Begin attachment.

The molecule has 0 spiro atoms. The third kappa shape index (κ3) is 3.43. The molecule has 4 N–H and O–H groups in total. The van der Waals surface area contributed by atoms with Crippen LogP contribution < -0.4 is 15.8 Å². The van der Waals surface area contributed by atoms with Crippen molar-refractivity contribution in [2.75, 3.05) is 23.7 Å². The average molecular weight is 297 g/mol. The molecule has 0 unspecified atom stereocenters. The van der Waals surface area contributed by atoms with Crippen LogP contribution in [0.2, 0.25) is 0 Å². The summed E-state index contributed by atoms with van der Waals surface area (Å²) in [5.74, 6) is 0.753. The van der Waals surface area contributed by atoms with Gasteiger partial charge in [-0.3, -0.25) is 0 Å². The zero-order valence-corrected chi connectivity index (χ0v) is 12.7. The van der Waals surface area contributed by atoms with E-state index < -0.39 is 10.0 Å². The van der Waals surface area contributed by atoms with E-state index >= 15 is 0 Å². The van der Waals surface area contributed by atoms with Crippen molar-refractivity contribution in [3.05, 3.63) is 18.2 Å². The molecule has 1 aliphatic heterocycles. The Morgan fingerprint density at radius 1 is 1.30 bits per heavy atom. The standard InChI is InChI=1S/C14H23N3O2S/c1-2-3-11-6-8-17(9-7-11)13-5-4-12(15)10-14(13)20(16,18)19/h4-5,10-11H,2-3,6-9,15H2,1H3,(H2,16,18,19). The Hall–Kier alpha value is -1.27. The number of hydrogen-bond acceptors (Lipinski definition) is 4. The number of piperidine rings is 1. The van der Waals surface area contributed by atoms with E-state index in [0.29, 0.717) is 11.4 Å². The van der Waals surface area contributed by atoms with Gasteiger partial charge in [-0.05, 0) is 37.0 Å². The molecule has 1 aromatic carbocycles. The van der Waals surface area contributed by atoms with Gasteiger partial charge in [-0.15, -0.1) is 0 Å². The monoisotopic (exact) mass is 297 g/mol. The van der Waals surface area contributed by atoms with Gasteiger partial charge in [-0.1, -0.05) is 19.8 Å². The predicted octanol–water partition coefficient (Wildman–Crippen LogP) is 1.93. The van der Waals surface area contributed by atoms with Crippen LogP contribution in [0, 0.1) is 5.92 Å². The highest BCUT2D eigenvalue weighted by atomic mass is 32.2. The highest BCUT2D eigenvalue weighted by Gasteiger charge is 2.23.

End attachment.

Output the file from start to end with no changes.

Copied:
The molecule has 0 spiro atoms. The third kappa shape index (κ3) is 3.43. The molecule has 4 N–H and O–H groups in total. The van der Waals surface area contributed by atoms with Crippen LogP contribution < -0.4 is 15.8 Å². The van der Waals surface area contributed by atoms with Crippen molar-refractivity contribution in [2.75, 3.05) is 23.7 Å². The average molecular weight is 297 g/mol. The molecule has 0 unspecified atom stereocenters. The van der Waals surface area contributed by atoms with Crippen LogP contribution in [0.2, 0.25) is 0 Å². The summed E-state index contributed by atoms with van der Waals surface area (Å²) in [5.74, 6) is 0.753. The van der Waals surface area contributed by atoms with Gasteiger partial charge in [-0.3, -0.25) is 0 Å². The zero-order valence-corrected chi connectivity index (χ0v) is 12.7. The van der Waals surface area contributed by atoms with E-state index < -0.39 is 10.0 Å². The van der Waals surface area contributed by atoms with E-state index >= 15 is 0 Å². The van der Waals surface area contributed by atoms with Crippen molar-refractivity contribution in [3.05, 3.63) is 18.2 Å². The molecule has 1 aliphatic heterocycles. The Morgan fingerprint density at radius 1 is 1.30 bits per heavy atom. The standard InChI is InChI=1S/C14H23N3O2S/c1-2-3-11-6-8-17(9-7-11)13-5-4-12(15)10-14(13)20(16,18)19/h4-5,10-11H,2-3,6-9,15H2,1H3,(H2,16,18,19). The Hall–Kier alpha value is -1.27. The number of hydrogen-bond acceptors (Lipinski definition) is 4. The number of piperidine rings is 1. The van der Waals surface area contributed by atoms with E-state index in [0.29, 0.717) is 11.4 Å². The van der Waals surface area contributed by atoms with Gasteiger partial charge in [-0.05, 0) is 37.0 Å². The molecule has 1 aromatic carbocycles. The van der Waals surface area contributed by atoms with Gasteiger partial charge in [-0.15, -0.1) is 0 Å². The monoisotopic (exact) mass is 297 g/mol. The van der Waals surface area contributed by atoms with Gasteiger partial charge in [-0.1, -0.05) is 19.8 Å². The predicted octanol–water partition coefficient (Wildman–Crippen LogP) is 1.93. The van der Waals surface area contributed by atoms with Crippen LogP contribution in [0, 0.1) is 5.92 Å². The highest BCUT2D eigenvalue weighted by atomic mass is 32.2. The highest BCUT2D eigenvalue weighted by Gasteiger charge is 2.23.